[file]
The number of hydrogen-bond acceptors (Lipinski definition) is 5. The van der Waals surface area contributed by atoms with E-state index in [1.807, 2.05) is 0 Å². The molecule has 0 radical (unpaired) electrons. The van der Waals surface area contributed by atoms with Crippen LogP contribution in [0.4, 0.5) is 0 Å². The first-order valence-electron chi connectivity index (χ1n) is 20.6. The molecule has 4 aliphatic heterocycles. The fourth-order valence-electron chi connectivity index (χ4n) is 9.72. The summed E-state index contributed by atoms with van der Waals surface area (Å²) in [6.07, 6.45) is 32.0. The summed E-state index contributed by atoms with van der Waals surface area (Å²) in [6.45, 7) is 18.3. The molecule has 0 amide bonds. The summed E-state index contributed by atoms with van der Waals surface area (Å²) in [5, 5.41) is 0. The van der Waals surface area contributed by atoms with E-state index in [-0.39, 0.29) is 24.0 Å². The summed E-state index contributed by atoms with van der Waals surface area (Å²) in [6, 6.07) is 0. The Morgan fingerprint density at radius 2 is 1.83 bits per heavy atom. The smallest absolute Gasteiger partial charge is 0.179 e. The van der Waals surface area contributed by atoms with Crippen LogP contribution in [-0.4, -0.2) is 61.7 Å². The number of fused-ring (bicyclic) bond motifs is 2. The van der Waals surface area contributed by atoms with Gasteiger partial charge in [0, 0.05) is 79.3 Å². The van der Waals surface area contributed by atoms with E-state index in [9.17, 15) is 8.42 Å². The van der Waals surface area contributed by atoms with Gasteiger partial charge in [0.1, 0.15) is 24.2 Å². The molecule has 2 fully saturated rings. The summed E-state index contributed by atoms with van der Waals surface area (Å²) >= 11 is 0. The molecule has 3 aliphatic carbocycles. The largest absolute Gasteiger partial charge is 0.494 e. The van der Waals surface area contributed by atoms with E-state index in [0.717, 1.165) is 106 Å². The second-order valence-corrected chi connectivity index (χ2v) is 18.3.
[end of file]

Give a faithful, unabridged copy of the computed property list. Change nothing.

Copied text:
The number of hydrogen-bond acceptors (Lipinski definition) is 5. The van der Waals surface area contributed by atoms with E-state index in [1.807, 2.05) is 0 Å². The molecule has 0 radical (unpaired) electrons. The van der Waals surface area contributed by atoms with Crippen LogP contribution in [0.4, 0.5) is 0 Å². The first-order valence-electron chi connectivity index (χ1n) is 20.6. The molecule has 4 aliphatic heterocycles. The fourth-order valence-electron chi connectivity index (χ4n) is 9.72. The summed E-state index contributed by atoms with van der Waals surface area (Å²) in [6.07, 6.45) is 32.0. The summed E-state index contributed by atoms with van der Waals surface area (Å²) in [6.45, 7) is 18.3. The molecule has 0 amide bonds. The summed E-state index contributed by atoms with van der Waals surface area (Å²) in [5, 5.41) is 0. The van der Waals surface area contributed by atoms with E-state index in [-0.39, 0.29) is 24.0 Å². The summed E-state index contributed by atoms with van der Waals surface area (Å²) in [6, 6.07) is 0. The Morgan fingerprint density at radius 2 is 1.83 bits per heavy atom. The smallest absolute Gasteiger partial charge is 0.179 e. The van der Waals surface area contributed by atoms with Crippen LogP contribution in [-0.4, -0.2) is 61.7 Å². The number of fused-ring (bicyclic) bond motifs is 2. The van der Waals surface area contributed by atoms with Gasteiger partial charge in [0, 0.05) is 79.3 Å². The van der Waals surface area contributed by atoms with E-state index in [9.17, 15) is 8.42 Å². The van der Waals surface area contributed by atoms with Gasteiger partial charge in [0.1, 0.15) is 24.2 Å². The molecule has 2 fully saturated rings. The summed E-state index contributed by atoms with van der Waals surface area (Å²) >= 11 is 0. The molecule has 3 aliphatic carbocycles. The largest absolute Gasteiger partial charge is 0.494 e. The van der Waals surface area contributed by atoms with E-state index in [0.717, 1.165) is 106 Å². The second-order valence-corrected chi connectivity index (χ2v) is 18.3.